UN panel recommendation may make India lose half carbon credits
A United Nations panel recommendation this week to change carbon credits calculating methodology for hydroflourocarbons (HFCs) can result in India losing half of its credits valid till 2012.delhi Updated: Jul 04, 2010 18:07 IST
A United Nations panel recommendation this week to change carbon credits calculating methodology for hydroflourocarbons (HFCs) can result in India losing half of its credits valid till 2012.
Certified Emissions Reduction Units (CERs), also called carbon credits, for the destruction of hydroflourocarbons (HFC) represent over 80 percent of the total credits issued till date under UN’s Clean Development Mechanism (CDM) to India. HFC has highest credit value, as a tonne of HFC emission saved means 11,700 carbon credits earned.
A coalition of green groups working under the banner CDM Watch had tabled a formal request calling on the UN's climate change secretariat to overhaul the CDM and crack down on alleged “gaming” of the system that has allowed some firms to benefit from increasing their greenhouse gas emissions.
They alleged that companies in developing world such as India and China have got incentive to increase green house gas emissions to earn more credits. In India, four companies including public sector Gujarat Fluorochemicals have earned credits for capturing and destroying the greenhouse gas HFC-23, a by-product resulting from the production of the refrigerant gas HCFC-22.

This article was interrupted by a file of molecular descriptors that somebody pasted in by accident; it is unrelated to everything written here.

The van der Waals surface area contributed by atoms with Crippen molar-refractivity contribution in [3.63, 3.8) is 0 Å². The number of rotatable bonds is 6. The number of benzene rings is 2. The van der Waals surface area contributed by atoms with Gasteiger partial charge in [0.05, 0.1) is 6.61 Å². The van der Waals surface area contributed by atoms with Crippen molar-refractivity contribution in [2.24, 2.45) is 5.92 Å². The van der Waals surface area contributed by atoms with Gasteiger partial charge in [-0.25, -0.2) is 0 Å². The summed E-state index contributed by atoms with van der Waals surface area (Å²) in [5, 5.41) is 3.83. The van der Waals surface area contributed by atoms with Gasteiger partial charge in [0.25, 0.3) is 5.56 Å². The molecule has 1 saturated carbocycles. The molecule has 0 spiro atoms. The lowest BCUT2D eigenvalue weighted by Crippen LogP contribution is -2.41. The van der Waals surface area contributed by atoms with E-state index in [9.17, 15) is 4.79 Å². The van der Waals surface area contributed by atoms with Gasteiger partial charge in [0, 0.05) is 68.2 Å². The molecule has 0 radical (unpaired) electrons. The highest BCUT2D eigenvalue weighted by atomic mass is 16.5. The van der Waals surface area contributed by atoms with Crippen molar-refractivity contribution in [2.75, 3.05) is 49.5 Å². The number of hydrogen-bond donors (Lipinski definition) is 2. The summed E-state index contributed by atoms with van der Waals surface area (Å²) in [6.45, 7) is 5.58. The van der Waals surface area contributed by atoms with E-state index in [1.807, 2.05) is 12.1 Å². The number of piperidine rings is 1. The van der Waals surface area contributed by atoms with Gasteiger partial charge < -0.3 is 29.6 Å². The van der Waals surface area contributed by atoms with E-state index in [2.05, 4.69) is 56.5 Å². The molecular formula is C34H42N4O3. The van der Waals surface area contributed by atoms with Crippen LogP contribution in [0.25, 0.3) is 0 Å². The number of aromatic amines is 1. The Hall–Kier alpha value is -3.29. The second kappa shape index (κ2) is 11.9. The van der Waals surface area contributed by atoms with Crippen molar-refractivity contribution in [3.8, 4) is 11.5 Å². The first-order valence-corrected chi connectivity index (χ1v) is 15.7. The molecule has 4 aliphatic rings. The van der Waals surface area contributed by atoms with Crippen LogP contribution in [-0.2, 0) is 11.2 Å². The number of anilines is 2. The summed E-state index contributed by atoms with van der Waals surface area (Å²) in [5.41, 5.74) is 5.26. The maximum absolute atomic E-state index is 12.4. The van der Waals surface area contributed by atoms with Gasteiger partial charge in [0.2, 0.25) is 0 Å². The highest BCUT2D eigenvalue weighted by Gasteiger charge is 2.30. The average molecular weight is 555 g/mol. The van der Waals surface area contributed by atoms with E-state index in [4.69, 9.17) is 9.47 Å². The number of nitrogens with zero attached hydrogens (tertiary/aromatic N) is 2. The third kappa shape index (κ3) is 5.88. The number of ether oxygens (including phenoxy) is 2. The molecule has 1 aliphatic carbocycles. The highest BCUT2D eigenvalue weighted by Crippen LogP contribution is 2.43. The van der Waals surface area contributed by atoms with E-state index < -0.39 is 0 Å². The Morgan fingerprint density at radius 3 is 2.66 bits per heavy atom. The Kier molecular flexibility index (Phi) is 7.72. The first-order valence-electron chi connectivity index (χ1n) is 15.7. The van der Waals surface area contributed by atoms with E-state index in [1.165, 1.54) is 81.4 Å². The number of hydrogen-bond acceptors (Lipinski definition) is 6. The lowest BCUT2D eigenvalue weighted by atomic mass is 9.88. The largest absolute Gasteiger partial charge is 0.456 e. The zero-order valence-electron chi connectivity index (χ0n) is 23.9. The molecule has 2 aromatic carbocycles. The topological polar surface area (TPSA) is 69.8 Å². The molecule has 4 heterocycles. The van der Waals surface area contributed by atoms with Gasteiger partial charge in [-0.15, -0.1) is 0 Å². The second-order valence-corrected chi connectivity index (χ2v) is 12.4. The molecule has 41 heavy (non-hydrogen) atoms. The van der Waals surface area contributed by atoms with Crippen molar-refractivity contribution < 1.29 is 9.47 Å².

A UN panel on methodologies called Meth Panel this week said that many companies were producing more HFC for a tonne of HCFC produced than technically feasible. Some companies were only producing HCFC in a bid to earn credits, the panel said in a report to CDM executive board. The board is expected to consider the report at end of July.
Seeking a proper investigation into the carbon credits earned, the panel has recommended revision of the rate at which carbon credits from HFC is calculated. As against the present waste rate of three percent of the total chemical burnt, the panel has recommended a rate of 1.4 per cent.
“The new rate suggested, if accepted by CDM Executive Board, could mean Indian companies losing 50 per cent of the credits earned,” said Anmol Jaggi, Director, Gensol Consultants, a firm that helps in calculating carbon credits. It would mean a loss of 130 million carbon credits by 2012.
“If the UN CDM Executive Board wants to reinstall the integrity of the mechanism it has no other choice than to put current crediting methodology on hold with immediate effect and cease issuance of all credits for the destruction of HFC-23 untill the panel has fully investigated the issue,” said Eva Filzmoser, director of the NGO group CDM Watch.